Tapping the country's gasoline "bank"
Opening up the Strategic Petroleum Reserve — a large supply of oil stored in facilities along the Texas and Louisiana Gulf coasts that the U.S. keeps on hand for emergencies — is another tool the administration has hinted it's willing to use. Of all the possible actions the White House could take, this is the most likely, analysts told CBS MoneyWatch.
The SPR is a sort of emergency fund for gasoline, intended to be tapped only when supplies of oil are disrupted, such as after natural disasters. Although using it as a way to tame prices would be unprecedented, it would effectively lower prices in the short term.
"The devil would be in the details," said Patrick DeHaan, head of petroleum analysis at GasBuddy. "The president, if he goes ahead with his aligned release, has to make sure it's enough to move the needle but not so much as to deplete the SPR."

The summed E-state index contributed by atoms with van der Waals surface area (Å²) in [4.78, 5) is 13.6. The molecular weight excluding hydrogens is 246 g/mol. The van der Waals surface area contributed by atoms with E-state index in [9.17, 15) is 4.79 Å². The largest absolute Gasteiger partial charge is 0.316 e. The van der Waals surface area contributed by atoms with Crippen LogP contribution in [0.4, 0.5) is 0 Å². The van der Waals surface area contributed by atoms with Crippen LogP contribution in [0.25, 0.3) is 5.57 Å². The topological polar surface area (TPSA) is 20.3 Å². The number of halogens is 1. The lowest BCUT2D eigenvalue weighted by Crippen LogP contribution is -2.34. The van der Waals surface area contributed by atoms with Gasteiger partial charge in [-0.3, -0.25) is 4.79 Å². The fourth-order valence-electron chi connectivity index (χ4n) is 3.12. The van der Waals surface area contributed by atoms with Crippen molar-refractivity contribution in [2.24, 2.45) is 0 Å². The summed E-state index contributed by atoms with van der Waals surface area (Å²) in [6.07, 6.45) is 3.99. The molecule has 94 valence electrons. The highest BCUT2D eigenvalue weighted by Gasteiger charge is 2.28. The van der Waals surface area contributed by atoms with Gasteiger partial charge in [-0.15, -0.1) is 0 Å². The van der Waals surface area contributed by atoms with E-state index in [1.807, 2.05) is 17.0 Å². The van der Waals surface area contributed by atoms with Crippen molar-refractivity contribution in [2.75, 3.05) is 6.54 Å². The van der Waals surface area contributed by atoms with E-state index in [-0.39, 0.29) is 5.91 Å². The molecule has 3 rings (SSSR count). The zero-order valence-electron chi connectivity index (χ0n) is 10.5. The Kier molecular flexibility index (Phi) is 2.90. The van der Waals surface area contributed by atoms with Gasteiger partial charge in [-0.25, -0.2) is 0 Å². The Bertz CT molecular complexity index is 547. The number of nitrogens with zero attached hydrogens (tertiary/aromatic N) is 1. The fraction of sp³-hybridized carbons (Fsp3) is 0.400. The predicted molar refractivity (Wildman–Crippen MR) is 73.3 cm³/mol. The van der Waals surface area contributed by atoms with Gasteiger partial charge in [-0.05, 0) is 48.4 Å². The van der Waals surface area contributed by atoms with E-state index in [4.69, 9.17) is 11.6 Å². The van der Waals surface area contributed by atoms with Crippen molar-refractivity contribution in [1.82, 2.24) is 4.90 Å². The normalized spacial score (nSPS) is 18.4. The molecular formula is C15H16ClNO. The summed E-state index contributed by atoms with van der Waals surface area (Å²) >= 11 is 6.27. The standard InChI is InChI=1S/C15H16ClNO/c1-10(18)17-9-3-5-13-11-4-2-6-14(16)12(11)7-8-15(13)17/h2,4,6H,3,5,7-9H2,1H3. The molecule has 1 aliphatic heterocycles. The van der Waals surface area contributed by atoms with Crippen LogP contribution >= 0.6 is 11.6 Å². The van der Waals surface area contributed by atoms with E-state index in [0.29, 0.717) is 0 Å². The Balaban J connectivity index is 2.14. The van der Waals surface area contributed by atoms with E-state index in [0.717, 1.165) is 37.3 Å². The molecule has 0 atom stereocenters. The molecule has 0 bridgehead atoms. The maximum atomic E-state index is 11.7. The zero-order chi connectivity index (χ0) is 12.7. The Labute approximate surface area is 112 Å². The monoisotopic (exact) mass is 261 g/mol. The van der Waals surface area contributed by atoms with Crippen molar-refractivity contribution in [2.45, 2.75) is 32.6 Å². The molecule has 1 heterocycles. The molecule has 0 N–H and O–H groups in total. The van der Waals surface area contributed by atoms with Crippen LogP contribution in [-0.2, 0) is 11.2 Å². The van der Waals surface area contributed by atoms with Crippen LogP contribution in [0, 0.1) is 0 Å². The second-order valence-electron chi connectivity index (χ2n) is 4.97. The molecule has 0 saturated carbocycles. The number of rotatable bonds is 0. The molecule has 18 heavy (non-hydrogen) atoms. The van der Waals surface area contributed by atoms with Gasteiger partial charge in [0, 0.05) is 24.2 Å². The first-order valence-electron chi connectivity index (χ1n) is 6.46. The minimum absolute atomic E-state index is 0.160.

Once the release of oil from the reserve was announced, consumers would have to wait between three and five days for gas stations to start lowering their prices, and up to three weeks for the full price drop to be reflected at the pump.
It takes time for filling stations to lower their prices. Even when the cost of new fuel drops, a retailer still has thousands of gallons of gas, previously bought at higher prices, that they need to move, DeHaan explained.
"The first stations to get a competitive edge would maybe lower their prices a penny or two to get an edge on the competition," he said. "Stations would do that every day, depending on competition, and they'll do that for one to three weeks. By three weeks they've passed on the full decrease."
The good news for consumers is that prices at the pump could soon drop even if the White House doesn't raid the SPR. The price of crude oil on Friday fell 3% to about $76 a barrel. If that level holds, national gas prices would likely drop by 15 cents to 30 cents in the next weeks, DeHaan said.
Still, he added, "oil is going to be volatile, and that drop may not get passed along."